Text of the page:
When you run an axisymmetric simulation in COMSOL Multiphysics, the solution is automatically revolved into a full 3D solution. The following 3D plot shows the temperature in the bottle and cooler after 1 hour with an ambient temperature of 21°C:
The temperature after one hour. The bottle and the surrounding air inside the cooler are still cold, except at the top.
From the probes, we can plot the measured temperature inside the bottle and in the air inside the cooler (at 10 cm above the bottom):
The temperature inside the bottle (green) and in the air inside the cooler (blue).
As the plot shows, the air inside the cooler quickly drops to about 10°C, which matches the measurements I did using a household thermometer. The temperature of the beverage stays below 10°C for almost 1.5 hours and below 12°C for over 2 hours. So, with an ambient temperature of 21°C, the promise of a beverage kept cold for at least an hour seems to be valid.
Now, we can run the parametric sweep. The ambient temperature increases by 5 and then by 10 degrees. The following plot shows the temperature for the beverage inside the bottle for the 3 ambient temperatures:
Temperature for the beverage in the bottle, with an ambient temperature of 21 (blue), 26 (green), and 31 (red) degrees Celsius.
As expected, when the ambient temperature gets warmer, the cooler cannot keep the beverage cold for as long. For the case of 26°C, the temperature of the beverage is slightly above 10°C after 1 hour. When it’s hot outside (31°C), the temperature of the beverage is warmer than 10°C after 1 hour, but still below 12°C. So the cooler is still doing a good job of keeping the beverage cold, albeit a couple of degrees warmer than the room temperature case.
The longer the bottle stays in the cooler, the more it becomes affected by the higher ambient temperature. But what if we don’t use a cooler at all? In another simulation, we can analyze the bottle’s temperature without a wine cooler. In this case, we get the following results for the parametric sweep:
Temperature for the beverage in the bottle without a cooler, with an ambient temperature of 21 (blue), 26 (green), and 31 (red) degrees Celsius.
From the plot above, it’s clear that the cooler makes a big difference. Even for the room temperature case, the temperature of the beverage in the bottle does not stay below 12°C. For the higher outdoor temperatures, the temperature of the beverage rises very quickly. Now, we can say for sure that bringing a bottle of wine outside without any kind of cooler is not a good idea.
This simulation shows how fast you can set up a model in COMSOL Multiphysics to verify the order of magnitudes (and that they compare to your measurements, if available) and to explore other configurations, such as variations in the ambient temperature, using parametric sweeps.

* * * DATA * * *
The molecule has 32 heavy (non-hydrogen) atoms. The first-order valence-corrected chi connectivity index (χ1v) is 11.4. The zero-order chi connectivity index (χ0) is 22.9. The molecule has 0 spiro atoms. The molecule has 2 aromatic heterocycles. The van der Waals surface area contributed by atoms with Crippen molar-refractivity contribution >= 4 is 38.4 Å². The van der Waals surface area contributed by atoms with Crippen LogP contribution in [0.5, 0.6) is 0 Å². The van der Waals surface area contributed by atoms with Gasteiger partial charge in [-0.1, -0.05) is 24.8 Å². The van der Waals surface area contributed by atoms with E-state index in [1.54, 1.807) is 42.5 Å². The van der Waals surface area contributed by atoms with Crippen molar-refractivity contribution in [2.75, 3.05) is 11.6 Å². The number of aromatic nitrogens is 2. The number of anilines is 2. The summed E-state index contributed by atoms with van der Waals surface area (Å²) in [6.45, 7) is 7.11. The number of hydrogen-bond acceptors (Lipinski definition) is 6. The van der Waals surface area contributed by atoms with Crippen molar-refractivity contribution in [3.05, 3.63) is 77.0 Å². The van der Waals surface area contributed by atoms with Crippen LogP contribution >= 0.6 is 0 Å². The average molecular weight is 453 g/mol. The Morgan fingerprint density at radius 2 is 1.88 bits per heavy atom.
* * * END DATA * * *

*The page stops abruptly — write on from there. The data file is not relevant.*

The wine cooler simulation we discussed in this blog post demonstrates that you can, indeed, keep a bottle of your favorite beverage cold for a couple of hours, or at least close to an hour — even if it’s really hot outside. All you need to do is properly chill the bottle before bringing it outside and remember to put it in a wine cooler. Fundamental heat transfer mechanisms then do the work for you, so you can “chill out”.
Two topics frequently pop up on the COMSOL Blog: 3D printing and metamaterials. Their potential applications, such as generating customized medical implants, printing houses, and being used for cloaking technology, could transform the world around us.
A 3D printer. Image by Jonathan Juursema — Own work. Licensed under CC BY-SA 3.0, via Wikimedia Commons.
By combining these two technologies, we might be able to use direct-laser-writing (DLW) printing to fabricate complicated metamaterials, a process that could be challenging or impossible with other manufacturing techniques. Using this idea as inspiration, a team from the Karlsruhe Institute of Technology (Germany) and Université de Bourgogne Franche-Comté (France) investigated a metamaterial that displays the unique mechanical property of negative effective compressibility under stable and static conditions.
The researchers’ poroelastic metamaterial is a 3D manmade composite that experiences isotropic expansion when the hydrostatic pressure generated by the surrounding environment is increased. Most natural elastic materials react in the opposite way, reducing their volume when exposed to an increased hydrostatic pressure at a fixed temperature.
A sponge is a material that is affected by poroelastic phenomena.
So why does this metamaterial expand? To answer this, let’s take a look inside the metamaterial, which consists of a single ordinary constituent solid. Within the material are hollow 3D crosses with concealed internal volumes that contain air at a constant pressure. Each cross also has circular membranes attached to its ends.
These membranes warp inward or outward when the surrounding pressure is different than the pressure within the crosses. The bars asymmetrically connected to the membranes translate this warping into a cross rotation. If the hydrostatic pressure outside is greater than the pressure inside, then the individual rotations translate into an isotropic expansion of the structure, causing a negative effective compressibility.
A unit cell at zero pressure (left) and an elevated pressure (right), depicting the principle of negative compressibility. Image courtesy Jingyuan Qu and Muamer Kadic.
While this negative compressibility may appear to violate the laws of physics, the effective volume increase corresponds with an unseen volume decrease within the material. This ensures that the structure is stable.